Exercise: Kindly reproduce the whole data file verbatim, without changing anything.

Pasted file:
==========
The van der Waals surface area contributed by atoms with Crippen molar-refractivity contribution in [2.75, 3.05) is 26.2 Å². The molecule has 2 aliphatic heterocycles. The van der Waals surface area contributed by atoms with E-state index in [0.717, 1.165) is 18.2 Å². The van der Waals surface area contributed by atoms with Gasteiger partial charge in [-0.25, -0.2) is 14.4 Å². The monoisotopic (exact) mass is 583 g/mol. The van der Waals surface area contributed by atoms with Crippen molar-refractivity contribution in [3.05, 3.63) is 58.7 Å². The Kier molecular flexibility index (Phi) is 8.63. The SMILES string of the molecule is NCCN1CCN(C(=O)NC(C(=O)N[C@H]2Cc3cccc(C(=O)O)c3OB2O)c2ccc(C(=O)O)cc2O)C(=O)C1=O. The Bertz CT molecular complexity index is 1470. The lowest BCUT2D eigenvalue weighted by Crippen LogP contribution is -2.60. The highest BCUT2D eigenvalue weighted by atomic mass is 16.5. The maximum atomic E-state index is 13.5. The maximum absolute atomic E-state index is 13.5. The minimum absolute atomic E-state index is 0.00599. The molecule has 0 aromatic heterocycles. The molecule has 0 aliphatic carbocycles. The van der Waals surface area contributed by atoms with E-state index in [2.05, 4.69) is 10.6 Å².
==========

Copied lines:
The van der Waals surface area contributed by atoms with Crippen molar-refractivity contribution in [2.75, 3.05) is 26.2 Å². The molecule has 2 aliphatic heterocycles. The van der Waals surface area contributed by atoms with E-state index in [0.717, 1.165) is 18.2 Å². The van der Waals surface area contributed by atoms with Gasteiger partial charge in [-0.25, -0.2) is 14.4 Å². The monoisotopic (exact) mass is 583 g/mol. The van der Waals surface area contributed by atoms with Crippen molar-refractivity contribution in [3.05, 3.63) is 58.7 Å². The Kier molecular flexibility index (Phi) is 8.63. The SMILES string of the molecule is NCCN1CCN(C(=O)NC(C(=O)N[C@H]2Cc3cccc(C(=O)O)c3OB2O)c2ccc(C(=O)O)cc2O)C(=O)C1=O. The Bertz CT molecular complexity index is 1470. The lowest BCUT2D eigenvalue weighted by Crippen LogP contribution is -2.60. The highest BCUT2D eigenvalue weighted by atomic mass is 16.5. The maximum atomic E-state index is 13.5. The maximum absolute atomic E-state index is 13.5. The minimum absolute atomic E-state index is 0.00599. The molecule has 0 aromatic heterocycles. The molecule has 0 aliphatic carbocycles. The van der Waals surface area contributed by atoms with E-state index in [2.05, 4.69) is 10.6 Å².